Synopses & Reviews
When Arthur Gelb joinedThe New York Times
in 1944, manual typewriters, green eyeshades, spittoons, floors littered with cigarette butts, and two bookies were what he found in the city room. Gelb was twenty, his position the lowliest-night copy boy.
When he retired forty-five years later, he was managing editor. On his way to the top, he exposed crooked cops and politicians; mentored a generation of our most talented journalists; was the first to praise such yet undiscovered talents as Woody Allen and Barbra Streisand; and brought Joe Papp public recognition. As metropolitan editor, Gelb reshaped the way the paper covered New York, and while assistant managing editor, he launched the paper's daily special sections.
From D-Day to the liberation of the concentration camps; from the agony of Vietnam to the resignation of a President; from the fall of Joe McCarthy to the rise of the Woodstock Nation, Gelb's time at the Times reveals his intimate take on the great events of the past fifty years.
The raffish early days are long gone, the hum of computers has replaced the clatter of typewriter keys, but the same ambition, passion, grandstanding, and courage Gelb found at twenty still fill the city room.
"[E]nthralling....[Gelb] has a wealth of terrific stories....Although there are plenty of amazing scoops and delicious gossip, Gelb devotes equally passionate attention to the evolution of the Times as a workplace." Publishers Weekly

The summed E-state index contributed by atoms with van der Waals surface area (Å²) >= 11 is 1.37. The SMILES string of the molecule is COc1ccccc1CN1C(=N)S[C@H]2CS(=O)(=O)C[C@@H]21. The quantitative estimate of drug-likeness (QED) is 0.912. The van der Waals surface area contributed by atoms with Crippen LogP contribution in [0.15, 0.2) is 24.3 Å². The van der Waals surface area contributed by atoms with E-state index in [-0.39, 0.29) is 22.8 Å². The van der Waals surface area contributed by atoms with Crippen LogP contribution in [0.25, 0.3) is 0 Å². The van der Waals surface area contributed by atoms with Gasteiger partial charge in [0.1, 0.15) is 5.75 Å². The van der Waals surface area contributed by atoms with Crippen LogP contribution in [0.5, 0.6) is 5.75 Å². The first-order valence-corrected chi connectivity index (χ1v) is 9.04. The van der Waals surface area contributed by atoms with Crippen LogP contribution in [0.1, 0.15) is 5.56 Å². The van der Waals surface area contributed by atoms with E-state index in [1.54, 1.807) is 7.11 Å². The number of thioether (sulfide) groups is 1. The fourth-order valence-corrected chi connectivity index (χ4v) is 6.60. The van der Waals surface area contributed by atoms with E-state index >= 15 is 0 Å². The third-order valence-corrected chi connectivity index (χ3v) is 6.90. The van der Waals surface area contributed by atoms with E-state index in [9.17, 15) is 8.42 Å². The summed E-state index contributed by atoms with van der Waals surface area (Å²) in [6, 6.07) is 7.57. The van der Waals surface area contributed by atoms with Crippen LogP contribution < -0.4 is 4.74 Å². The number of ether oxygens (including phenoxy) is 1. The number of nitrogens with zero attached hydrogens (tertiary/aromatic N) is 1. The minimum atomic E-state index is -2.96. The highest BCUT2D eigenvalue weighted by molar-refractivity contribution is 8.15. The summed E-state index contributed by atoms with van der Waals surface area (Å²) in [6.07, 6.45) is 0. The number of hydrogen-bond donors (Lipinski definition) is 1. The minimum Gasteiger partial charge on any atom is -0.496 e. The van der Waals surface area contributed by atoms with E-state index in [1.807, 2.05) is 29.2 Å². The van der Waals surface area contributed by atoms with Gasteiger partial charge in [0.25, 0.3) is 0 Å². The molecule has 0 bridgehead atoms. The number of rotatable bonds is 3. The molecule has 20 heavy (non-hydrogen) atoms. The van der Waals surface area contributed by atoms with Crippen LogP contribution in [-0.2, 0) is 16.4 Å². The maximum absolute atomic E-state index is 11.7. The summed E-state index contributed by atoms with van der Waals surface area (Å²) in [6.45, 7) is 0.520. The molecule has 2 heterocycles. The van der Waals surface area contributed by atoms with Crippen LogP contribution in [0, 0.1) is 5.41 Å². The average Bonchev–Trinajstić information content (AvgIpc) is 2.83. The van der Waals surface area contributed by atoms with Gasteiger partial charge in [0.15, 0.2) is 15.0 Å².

"A loving, extremely guarded memoir....The company line from a protective organization man: readers will learn little more than they would by reviewing the microfiche." Kirkus Reviews
"Arthur Gelb's exuberant memoirs prove to be keenly observed social history, full of fascinating tales and details." A. Scott Berg
"[A] fascinating insider's look at the editorial and political quakes that have swept the city room of The Times." Mike Wallace
"[T]he chronicler of the ups and downs of America's greatest journalistic institution...his new book is always interesting, insightful, and fair-minded." Gay Talese
"Anyone yearning for the romance, energy, and integrity of journalism should read this book." Wendy Wasserstein
"City Room gives us all the news that was fit to print and some of the stories that weren't." Jerry Stiller & Anne Meara
About the Author
Arthur Gelb became the president of The New York Times Company Foundation after retiring and is now the director of The New York Times College Scholarship Program. He is the author, with Barbara Gelb, of O'Neill: Life with Monte Cristo.